The course was brilliant and did exactly what it said on the tin. Not only did I get the chance to meet like minded people from so many different backgrounds but I got the chance to dip my toe into the acting craft. I caught the bug there and then. I really got the idea that the words on the page were such a small part of the performance. I found it intriguing and exciting and I wanted to learn more.

Since then I have taken part in the level 1 stage course ‘The Stage Academy’ which culminated in the performance of a scene in front of an invited audience. I absolutely loved it. The course really taught the value of listening and reacting to other actors and situations to make your performance authentic. I had a great partner to work with and we gave our scene a good go. We forgot our lines of course, but nobody noticed. This in itself was a good indicator of how much we’d learned on the course.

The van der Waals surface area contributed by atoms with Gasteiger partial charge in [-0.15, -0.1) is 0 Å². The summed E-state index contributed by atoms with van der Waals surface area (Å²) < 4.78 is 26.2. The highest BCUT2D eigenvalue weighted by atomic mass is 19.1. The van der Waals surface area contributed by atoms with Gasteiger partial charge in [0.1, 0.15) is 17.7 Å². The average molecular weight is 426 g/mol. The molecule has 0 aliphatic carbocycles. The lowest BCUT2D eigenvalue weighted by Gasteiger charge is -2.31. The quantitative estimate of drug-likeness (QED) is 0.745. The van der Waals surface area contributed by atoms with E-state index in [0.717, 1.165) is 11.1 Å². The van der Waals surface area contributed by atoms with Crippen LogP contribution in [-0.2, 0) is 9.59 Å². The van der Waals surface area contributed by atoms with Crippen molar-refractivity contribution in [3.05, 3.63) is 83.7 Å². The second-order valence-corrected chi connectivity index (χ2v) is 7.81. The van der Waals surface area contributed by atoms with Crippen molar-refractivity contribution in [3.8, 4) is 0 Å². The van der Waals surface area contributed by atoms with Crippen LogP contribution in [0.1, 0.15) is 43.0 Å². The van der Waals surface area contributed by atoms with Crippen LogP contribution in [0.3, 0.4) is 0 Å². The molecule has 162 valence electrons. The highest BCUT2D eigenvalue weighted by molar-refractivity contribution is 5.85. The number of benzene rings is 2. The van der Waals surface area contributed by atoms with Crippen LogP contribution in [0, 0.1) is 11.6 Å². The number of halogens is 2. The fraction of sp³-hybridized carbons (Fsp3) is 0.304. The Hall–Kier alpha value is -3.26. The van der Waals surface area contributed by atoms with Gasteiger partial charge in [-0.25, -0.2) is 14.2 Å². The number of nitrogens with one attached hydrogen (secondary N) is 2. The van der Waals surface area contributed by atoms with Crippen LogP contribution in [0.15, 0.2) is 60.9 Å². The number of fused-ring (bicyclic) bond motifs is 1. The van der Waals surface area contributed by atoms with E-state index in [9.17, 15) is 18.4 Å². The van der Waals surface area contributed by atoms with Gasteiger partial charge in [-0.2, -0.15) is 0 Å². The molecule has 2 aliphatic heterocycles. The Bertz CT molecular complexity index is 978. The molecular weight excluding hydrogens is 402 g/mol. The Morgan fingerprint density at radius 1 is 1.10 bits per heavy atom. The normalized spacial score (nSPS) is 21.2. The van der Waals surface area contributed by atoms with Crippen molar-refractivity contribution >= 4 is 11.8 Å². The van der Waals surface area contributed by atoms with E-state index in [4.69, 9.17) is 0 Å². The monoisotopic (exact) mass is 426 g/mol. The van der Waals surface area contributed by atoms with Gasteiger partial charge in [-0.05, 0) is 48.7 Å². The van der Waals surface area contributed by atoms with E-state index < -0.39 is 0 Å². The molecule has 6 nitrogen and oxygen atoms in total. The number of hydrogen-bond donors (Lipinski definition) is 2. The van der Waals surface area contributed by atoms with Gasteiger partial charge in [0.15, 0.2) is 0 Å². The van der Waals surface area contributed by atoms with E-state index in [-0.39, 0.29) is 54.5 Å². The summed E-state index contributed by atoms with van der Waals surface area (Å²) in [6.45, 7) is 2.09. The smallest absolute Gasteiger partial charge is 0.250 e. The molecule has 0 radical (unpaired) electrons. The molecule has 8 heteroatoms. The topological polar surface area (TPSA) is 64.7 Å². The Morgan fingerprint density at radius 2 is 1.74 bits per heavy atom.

The thing is Actorsworkshop has had more of an impact on my life than I thought it would. I was asked to become a member of the Actorsworkshop 'Advisory Panel'. The Advisory Panel meets a few times a year to discuss what’s working well and what could be changed or included to make Actorsworkshop even better. This has given me a great opportunity to have some input. It has also given me the opportunity to watch the performances of students on other Actorsworkshop courses. 

Then came my biggest challenge to date, ‘Rough Draught’.